by Audrey Plummer
When I woke up this morning, the first thing I did was grab my phone and check Twitter. Yes, I’m addicted! People my mother’s age like to gripe and complain about technology and the demise of youth in America. However, social media, the main culprit of teenagers’ and young adults’ addiction to their smartphones, is here to stay. If the preservation community wants to be relevant and important to a new generation of Americans, it needs to embrace social media.
You may be asking yourself, Why is this important? Aren’t Facebook and Twitter just passing fads—only good for celebrities wishing to reveal the latest gag-inducing baby name? Well, no. Social media is a huge part of a young person’s existence, and it is tied in no small part to the use of smartphones.
According to a 2013 Nielsen report, smartphone users spend on average, 9 hours and 6 minutes a month on social networks. Assuming that older people depressed the average, young adults and teenagers spent much more than 9 hours a month on social media apps.
Young people are mobile; young minorities are especially mobile. These numbers will only increase. According to a Pew survey, 56% of American adults own a smartphone, but 79% of people 18-24 and 81% of people 25-34 own smartphones. As one of the survey’s authors says, “Younger adults—regardless of income level—are very likely to be smartphone owners.” According to a Nielsen report, a majority of young people making under $15,000 a year own a smartphone.
With the changing demographics in America, it is in the preservation community’s best interest to reach young minorities. Often times, young minorities do not have internet access in their homes, and therefore smartphones are their primary internet access. It is cheaper to tack a data plan onto their phone bill than to have internet installed in the home.
When doing mitigation for Section 106, the preservation community will invariably call for some sort of curriculum or outreach to students. By this they almost always imply small children, usually under the age of 10, because at that age you can force them to pay attention to the historic bridge puppet show. Reaching children this young will not be beneficial in the long term if there is no follow through when they are teenagers and young adults. Little children will grow up, forget about historic preservation, and move on with their lives. So how do you reach the teenagers and young adults and get them engaged with historic preservation? Social media can play a big role, but it has to be implemented intelligently and creatively.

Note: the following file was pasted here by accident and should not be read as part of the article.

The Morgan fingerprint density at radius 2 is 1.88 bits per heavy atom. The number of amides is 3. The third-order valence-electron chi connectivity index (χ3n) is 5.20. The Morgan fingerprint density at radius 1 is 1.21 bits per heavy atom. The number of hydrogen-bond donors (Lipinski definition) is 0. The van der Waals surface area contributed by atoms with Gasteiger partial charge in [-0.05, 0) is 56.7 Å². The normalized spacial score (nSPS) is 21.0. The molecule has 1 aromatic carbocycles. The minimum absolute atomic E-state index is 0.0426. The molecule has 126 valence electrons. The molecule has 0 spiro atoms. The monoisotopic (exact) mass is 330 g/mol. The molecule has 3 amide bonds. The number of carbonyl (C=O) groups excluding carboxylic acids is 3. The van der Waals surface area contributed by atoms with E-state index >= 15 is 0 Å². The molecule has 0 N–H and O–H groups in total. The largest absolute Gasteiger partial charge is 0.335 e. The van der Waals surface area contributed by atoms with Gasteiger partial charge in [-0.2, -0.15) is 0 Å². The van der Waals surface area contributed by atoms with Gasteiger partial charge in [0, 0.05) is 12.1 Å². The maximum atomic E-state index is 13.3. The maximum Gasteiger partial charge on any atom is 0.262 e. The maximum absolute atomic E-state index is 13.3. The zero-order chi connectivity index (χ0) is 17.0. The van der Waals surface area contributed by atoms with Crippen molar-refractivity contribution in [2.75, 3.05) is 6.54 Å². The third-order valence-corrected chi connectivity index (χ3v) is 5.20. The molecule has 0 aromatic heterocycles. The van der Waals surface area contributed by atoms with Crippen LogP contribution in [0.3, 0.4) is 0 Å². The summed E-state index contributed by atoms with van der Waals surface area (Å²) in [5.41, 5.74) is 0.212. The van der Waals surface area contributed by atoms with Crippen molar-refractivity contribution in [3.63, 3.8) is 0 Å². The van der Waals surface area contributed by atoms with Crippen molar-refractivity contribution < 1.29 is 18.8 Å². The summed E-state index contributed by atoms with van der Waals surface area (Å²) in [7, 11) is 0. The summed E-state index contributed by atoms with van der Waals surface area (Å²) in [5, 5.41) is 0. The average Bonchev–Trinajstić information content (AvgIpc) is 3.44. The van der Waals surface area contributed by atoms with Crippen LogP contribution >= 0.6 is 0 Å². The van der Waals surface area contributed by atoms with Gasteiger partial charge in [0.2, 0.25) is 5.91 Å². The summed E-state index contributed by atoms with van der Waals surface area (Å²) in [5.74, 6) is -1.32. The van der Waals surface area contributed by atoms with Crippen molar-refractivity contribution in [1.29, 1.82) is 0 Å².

So what is social media exactly?
Taken holistically, social media is a way to connect, share and create interactively with people across the internet. All social media is not created equally, but there are some general guidelines for success. The general principle of social media is that people have many short chunks of time to kill and they are always looking for something interesting to consume. Therefore, you have to be interesting and you have to be concise. Companies like Amazon aim for the ideal that a consumer should be able to find and purchase a product while waiting in line at Starbucks—it should be that quick and easy. Preservation should strive for a similar model.
Another key guideline is to keep the content fresh. You should update at least twice a day. Preservation should constantly remind the user about an interesting historic fact, event or monument.
The constant updates and the push to be interesting can seem overwhelming. Many older marketing people will start a Facebook page or a Twitter account with good intentions, but will eventually feel beleaguered by the daunting task of upkeep. They update sporadically and the content posted is sad and boring. Any followers they had will forget about the organization or will un-follow it.
To mitigate this problem, your marketing person should be someone under the age of 24. They have to be not just comfortable with social media but should consider it integral to their lives. This age group is accustomed to religiously posting interesting content. While it can at times feel daunting to them to do so, the alternative is to be forgotten or scorned by their peers. So, they post.